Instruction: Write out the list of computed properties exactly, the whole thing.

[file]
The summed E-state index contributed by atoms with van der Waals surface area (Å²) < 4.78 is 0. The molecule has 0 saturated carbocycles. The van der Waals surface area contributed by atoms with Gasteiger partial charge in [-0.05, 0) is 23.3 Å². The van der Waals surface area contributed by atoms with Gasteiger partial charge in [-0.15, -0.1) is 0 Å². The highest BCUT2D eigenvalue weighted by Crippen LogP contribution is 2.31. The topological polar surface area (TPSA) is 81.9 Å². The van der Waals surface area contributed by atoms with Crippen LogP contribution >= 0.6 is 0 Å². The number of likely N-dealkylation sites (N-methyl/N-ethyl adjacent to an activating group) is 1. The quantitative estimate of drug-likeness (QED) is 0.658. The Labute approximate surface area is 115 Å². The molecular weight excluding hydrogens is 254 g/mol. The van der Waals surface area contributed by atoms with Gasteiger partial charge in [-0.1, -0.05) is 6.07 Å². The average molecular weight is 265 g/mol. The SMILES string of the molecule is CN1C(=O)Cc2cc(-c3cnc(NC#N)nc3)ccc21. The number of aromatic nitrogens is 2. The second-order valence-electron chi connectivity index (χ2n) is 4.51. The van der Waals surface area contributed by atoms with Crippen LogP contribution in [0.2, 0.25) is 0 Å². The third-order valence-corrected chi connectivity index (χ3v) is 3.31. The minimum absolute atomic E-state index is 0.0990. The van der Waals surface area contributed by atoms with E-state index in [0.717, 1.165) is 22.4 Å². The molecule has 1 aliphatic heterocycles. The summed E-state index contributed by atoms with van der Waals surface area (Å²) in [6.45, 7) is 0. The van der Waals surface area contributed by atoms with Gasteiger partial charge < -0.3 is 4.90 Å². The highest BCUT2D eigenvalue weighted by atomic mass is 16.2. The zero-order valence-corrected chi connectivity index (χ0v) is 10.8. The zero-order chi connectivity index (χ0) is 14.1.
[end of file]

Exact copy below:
The summed E-state index contributed by atoms with van der Waals surface area (Å²) < 4.78 is 0. The molecule has 0 saturated carbocycles. The van der Waals surface area contributed by atoms with Gasteiger partial charge in [-0.05, 0) is 23.3 Å². The van der Waals surface area contributed by atoms with Gasteiger partial charge in [-0.15, -0.1) is 0 Å². The highest BCUT2D eigenvalue weighted by Crippen LogP contribution is 2.31. The topological polar surface area (TPSA) is 81.9 Å². The van der Waals surface area contributed by atoms with Crippen LogP contribution >= 0.6 is 0 Å². The number of likely N-dealkylation sites (N-methyl/N-ethyl adjacent to an activating group) is 1. The quantitative estimate of drug-likeness (QED) is 0.658. The Labute approximate surface area is 115 Å². The molecular weight excluding hydrogens is 254 g/mol. The van der Waals surface area contributed by atoms with Gasteiger partial charge in [-0.1, -0.05) is 6.07 Å². The average molecular weight is 265 g/mol. The SMILES string of the molecule is CN1C(=O)Cc2cc(-c3cnc(NC#N)nc3)ccc21. The number of aromatic nitrogens is 2. The second-order valence-electron chi connectivity index (χ2n) is 4.51. The van der Waals surface area contributed by atoms with Crippen LogP contribution in [0.2, 0.25) is 0 Å². The third-order valence-corrected chi connectivity index (χ3v) is 3.31. The minimum absolute atomic E-state index is 0.0990. The van der Waals surface area contributed by atoms with E-state index in [0.717, 1.165) is 22.4 Å². The molecule has 1 aliphatic heterocycles. The summed E-state index contributed by atoms with van der Waals surface area (Å²) in [6.45, 7) is 0. The van der Waals surface area contributed by atoms with Gasteiger partial charge < -0.3 is 4.90 Å². The highest BCUT2D eigenvalue weighted by atomic mass is 16.2. The zero-order valence-corrected chi connectivity index (χ0v) is 10.8. The zero-order chi connectivity index (χ0) is 14.1.